2632.Punditry is full of its own pitfalls. It tends to create them for you.
It must be said, it really can't be helped. Even the most clear-eyed, prudent, and sober prognostication still amounts to throwing the dice. And when trends seem to be strong, they can't be denied in the moment.
One of my favorite articles ever written is one done by Scott Kelby, in 2003 for (then) Mac Design Magazine, which was succeeded by Layers magazine. Kelby is of course justly famous as one of the premier Adobe Photoshop doyens, with a fairly sparking wit besides. His writings, salted and peppered with his inimitable humor, are always a pleasure to read.
Back in 2005, I got permission to post to this blog this aforementioned column, titled "Big Trouble in Page Layout Land". It was a witty survey of the scene in 2004, when I first started learning page layout, at what seemed to be the trajectory of QuarkXPress … and it wasn't looking promising.
Quark, Inc had rightfully displaced PageMaker as The Layout App To Have If You Were Only Having one. XTensions technology was innovative, XPress had a way to do everything you could do in print at the time. But, in 2002-2003, QuarkXPress 4 still ruled the roost. QuarkXPress 5 was rolling out, but wasn't bowling the DTP world over - it had tables, which was nifty, but wasn't enough to cause the installed base to storm on over the Quark for an upgrade.
Things were looking pretty grim for Quark. Because not only was Adobe bringing its "A"-game on InDesign, as well as evolving it into an integrated Creative Suite - eventually bringing drag-and-drop simplicity between InDy, AI, and PS, and a slick look and feel, but Quark didn't make XPress OSX-native until XPress 6, which debuted more than 2 years after InDesign 2 which was, while not quite the Quark-killer everyone had hoped for, winning fans for being OSX-native. InDesign 3 was the equal of Quark 6, passed it when reinvented as the Creative Suite, and hasn't, in my opinion, looked back. It zoomed out ahead, taking a good deal of Quark's market share along with it.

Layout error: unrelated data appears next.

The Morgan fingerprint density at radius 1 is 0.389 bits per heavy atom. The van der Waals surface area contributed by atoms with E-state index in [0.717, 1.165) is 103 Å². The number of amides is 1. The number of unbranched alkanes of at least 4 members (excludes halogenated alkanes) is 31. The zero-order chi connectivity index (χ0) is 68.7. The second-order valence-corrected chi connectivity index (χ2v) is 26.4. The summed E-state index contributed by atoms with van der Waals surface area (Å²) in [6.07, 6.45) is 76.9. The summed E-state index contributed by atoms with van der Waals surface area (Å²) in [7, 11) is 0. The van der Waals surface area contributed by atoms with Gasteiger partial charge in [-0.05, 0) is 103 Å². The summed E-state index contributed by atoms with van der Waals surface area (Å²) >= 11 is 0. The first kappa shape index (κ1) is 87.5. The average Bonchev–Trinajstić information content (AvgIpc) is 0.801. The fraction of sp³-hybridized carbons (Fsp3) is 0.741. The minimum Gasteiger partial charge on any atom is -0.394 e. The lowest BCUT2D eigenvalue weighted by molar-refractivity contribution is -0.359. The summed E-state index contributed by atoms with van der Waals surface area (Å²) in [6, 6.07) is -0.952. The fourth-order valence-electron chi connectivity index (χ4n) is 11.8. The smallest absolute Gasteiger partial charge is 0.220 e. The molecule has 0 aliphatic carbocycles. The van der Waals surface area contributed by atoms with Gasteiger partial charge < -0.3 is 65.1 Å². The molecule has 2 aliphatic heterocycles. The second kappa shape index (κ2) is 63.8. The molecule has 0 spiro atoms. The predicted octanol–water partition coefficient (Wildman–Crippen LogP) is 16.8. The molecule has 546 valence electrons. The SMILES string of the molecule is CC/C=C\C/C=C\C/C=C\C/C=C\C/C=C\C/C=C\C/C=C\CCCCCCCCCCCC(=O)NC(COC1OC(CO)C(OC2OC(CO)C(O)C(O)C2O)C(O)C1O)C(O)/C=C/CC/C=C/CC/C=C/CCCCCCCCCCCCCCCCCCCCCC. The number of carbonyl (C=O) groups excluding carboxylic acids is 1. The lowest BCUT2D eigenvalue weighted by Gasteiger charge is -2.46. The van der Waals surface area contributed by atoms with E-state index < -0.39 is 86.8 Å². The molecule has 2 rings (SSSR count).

Reliable market-share figures are hard to come by, but the rumor and buzz I hear are remarkably consistent … upwards of 50-60 percent of the electronic layout market has moved over to Adobe InDesign. Locally, I've applied for my share of design jobs, and the refrain I hear over and over and over in skills-desired-lists is InDesign, and very little Quark.
In 2003, Scott predicted that QuarkXPress would be, in my words, to InDesign what Microsoft Publisher was then to Quark - an entry-level layout package for the small-office and non-professional design market, complete with templates for newsletters, business cards and such … the sort of person who would use Publisher then, someone who needs to get out publications but not necessarily design them.
The dice have come up a little differently though. Quark, in 2003-2004, seemed to be slow to start and slow to catch up. Scott's prediction seemed not an unreasonable one. Well, mabe Quark is now the scrappy underdog that can, because in the meantime, while XPress has lost a great deal of market share, it's hanging on the minority position it enjoys, and a strong one - 30-40 per cent, if the buzz I'm hearing is correct. Quark is applying itself to the digital trend aptly (rather than clumsily as in the old dark days there), with Quark Design Studio locked and loaded for the iPad.
So while it would seem that QuarkXPress's days as the dominant platform are over, predictions of its demise (by more than one of us) were rather overstated.
That's not the fault of any of the punditry. It sure looked like that's the way it was going.
And, for what it's worth, I'd still trust Scott Kelby on the trends in the industry.
But even the best shot misses one or two occasionally.